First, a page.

There is a certain derelict guy at the “Men’s Hotel” that the others mention is really strong. They try to engage him, but he just gets annoyed and ends up punching everyone and throwing furniture. Johnny says “Hey wait! Let’s find out what’s going on here!” We see the irate bum lamenting that he has no idea who he is, but when Johnny gives him a shave and a haircut (with his flaming finger—I kid you not), who is revealed but…Sub-Mariner himself!!!
Johnny flies him out over the ocean and drops him in, figuring that if he really IS Sub-Mariner, being back in the ocean will return his memory, and return him to his former glory. And that’s exactly what happens. Ahh…but there’s a complication. When Sub-Mariner returns to his undersea kingdom, he discovers that it has been destroyed by “the HUMANS…with their accursed atomic tests!” Now he’s mad. And you don’t want someone like Sub-Mariner mad at you. He vows to take revenge on the entire human race.
I have to pause here for a moment to say…so! Everything that happens from this point on, in this story and in all the other stories where the Sub-Mariner poses a threat to humanity…it’s all Johnny’s fault! Right? He had to go and put him back in the ocean! Of course, he didn’t know when he did it that complications would ensue. But they do. And they will continue to ensue. But it just goes to show you how one innocent act of kindness can be turned on its head to create all sorts of trouble.
So, as Sub-Mariner vows his revenge on the human race, we begin to get a pretty good picture of his personality.
Humility is not one of Namor’s strong points. (Oh, I guess I should mention that Sub-Mariner’s actual name is “Namor.” And by the way, Russ explained to me that in an effort to create a name that sounded as regal as possible, “Namor” was chosen, because it’s actually “Roman,” spelled backwards.)
Anyway, Namor is rather full of himself, overflowing with self-confidence and bravado. He is the antithesis of “wishy-washy.” Everything he does is large and dramatic. He is, after all, a king. With superpowers. No room for “wishy-washy” here.
I guess Johnny figures this out, because he decides to come out of hiding and paints a huge fiery “4” in the sky to alert the others that there is trouble afoot. Stan describes this as “the most dramatic, most exciting secret symbol of all!!” I agree with dramatic and exciting, but I hardly think it’s secret. A huge fiery number in the sky? I think the general population is looking up at this and thinking…”Hmmm… just a stab in the dark here, but … I think SOMETHNG must be up…”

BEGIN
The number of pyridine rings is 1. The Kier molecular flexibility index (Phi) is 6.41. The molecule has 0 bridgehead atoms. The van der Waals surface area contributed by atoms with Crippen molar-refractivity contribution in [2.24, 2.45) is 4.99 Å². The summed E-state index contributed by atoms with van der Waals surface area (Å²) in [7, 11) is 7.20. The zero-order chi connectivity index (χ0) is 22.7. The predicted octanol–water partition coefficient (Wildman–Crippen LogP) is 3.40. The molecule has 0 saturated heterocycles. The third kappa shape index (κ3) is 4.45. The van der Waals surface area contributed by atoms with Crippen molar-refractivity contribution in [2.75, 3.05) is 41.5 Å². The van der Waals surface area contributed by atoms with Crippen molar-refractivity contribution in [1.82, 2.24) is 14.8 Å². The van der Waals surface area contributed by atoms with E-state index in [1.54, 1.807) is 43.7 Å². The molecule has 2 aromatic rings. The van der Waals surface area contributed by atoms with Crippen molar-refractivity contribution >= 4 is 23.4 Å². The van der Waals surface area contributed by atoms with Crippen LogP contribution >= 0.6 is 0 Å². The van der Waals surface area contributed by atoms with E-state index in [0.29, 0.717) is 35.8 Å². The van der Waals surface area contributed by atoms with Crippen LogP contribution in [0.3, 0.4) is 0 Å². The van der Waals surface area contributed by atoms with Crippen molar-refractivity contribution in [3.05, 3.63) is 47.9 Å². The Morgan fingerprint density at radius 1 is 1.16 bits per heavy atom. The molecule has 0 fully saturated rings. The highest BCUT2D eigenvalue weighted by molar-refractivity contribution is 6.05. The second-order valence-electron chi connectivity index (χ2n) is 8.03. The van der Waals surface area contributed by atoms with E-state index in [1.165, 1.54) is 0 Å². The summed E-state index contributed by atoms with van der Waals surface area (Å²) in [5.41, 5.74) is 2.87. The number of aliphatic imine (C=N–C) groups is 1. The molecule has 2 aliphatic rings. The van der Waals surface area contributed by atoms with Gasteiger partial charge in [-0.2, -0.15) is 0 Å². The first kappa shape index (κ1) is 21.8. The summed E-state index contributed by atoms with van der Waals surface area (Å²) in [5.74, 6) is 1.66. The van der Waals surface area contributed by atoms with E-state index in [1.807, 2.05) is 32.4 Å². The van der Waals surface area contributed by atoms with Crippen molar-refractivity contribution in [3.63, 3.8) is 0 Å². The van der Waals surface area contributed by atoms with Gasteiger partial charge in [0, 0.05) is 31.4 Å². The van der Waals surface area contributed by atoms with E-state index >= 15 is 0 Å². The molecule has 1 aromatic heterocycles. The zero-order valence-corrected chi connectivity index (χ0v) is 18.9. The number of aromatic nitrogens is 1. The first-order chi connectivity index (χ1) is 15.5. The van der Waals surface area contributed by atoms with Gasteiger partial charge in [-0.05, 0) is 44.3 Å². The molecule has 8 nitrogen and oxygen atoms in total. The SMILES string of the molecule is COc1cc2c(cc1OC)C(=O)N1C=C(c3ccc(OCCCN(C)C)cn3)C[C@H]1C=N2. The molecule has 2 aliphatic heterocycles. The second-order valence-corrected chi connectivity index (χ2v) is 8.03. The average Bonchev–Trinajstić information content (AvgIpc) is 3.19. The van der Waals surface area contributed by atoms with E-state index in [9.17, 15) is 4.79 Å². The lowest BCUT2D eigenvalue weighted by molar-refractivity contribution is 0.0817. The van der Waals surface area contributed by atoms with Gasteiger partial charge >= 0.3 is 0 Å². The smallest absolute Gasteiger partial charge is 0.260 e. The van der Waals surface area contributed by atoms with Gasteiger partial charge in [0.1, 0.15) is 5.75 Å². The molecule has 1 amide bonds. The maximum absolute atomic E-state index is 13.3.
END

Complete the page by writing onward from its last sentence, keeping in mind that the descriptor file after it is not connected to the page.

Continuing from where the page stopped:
Johnny meets with the others and fills them in on what’s happening. Meanwhile, Namor finds the “trumpet-horn” buried by his ancestors centuries ago which can wake the mighty sleeping Gigantor!! ( I don’t feel compelled to give a description, I think the name says it all.) This creature heads towards New York, and the order is given to evacuate the city, as the army brings their weapons into place.
But it’s not the army that saves the day. It’s…Thing! He gets the idea to strap a nuclear device on to his back, and walks right into the monster’s mouth, like Jonah going into the belly of the whale. (It’s amusing, by the way, that it appears he has strapped the nuclear device to his back with a couple of bed sheets.)
Thing escapes just before Gigantor is destroyed. Now Sub-Mariner is more pissed than ever!
It’s worth noting that this happens to be one of those times when the villain messes things up for himself by spending too much time talking and gloating. Because while he’s extolling the virtues of the horn, invisible Sue is nearby and says “Oh! It is the Horn that does it!! That’s what I was waiting to hear!” And she grabs the horn and begins to run off.
AT LAST, A LITTLE ROMANCE!
That could be the end of our story…but of course it’s not. Namor pursues, and grabs Sue, and she gets visible again. Immediately, Namor is struck by her beauty.
I happen to know, from having read ahead a bit in the Fantastic Four series, that the Sue/Namor issue is not going to live and die in this one issue. We will have many more meetings between these two, and their relationship is one of the things I really enjoy about the FF series. So I want to spend a few moments reviewing what happens here.
After Namor declares that Sue is a prize worth catching, he continues to compliment her, and makes an offer: if she agrees to become his bride, he might show mercy and not destroy the human race. Well, first of all, note that Namor says he MIGHT spare the human race. Even if she marries him, he still might destroy humanity. He’s holding tight to the power, as a King should, which puts Sue in an awful predicament. Decisions, decisions…right? And Sue rightly says, “How can I make such a choice?”
Russ thinks, and rightly so I’m sure, that her hesitation is based on the fact that she’s weighing her own happiness against the survival of the human race. “Well…this is an AWFUL predicament I’m in, but if I don’t agree to marry him, all of humanity will most certainly be destroyed!” Not to be taken lightly. But I think it’s that…AND something more. Remember, earlier, Johnny clued us in that Sue knows a bit about the Sub-Mariner. So she must know that he is a KING, and before he appears in this issue, he’s been a HERO. Not a bad guy, overall. If she’s read about him and talked about him….maybe there’s some attraction there on her part as well.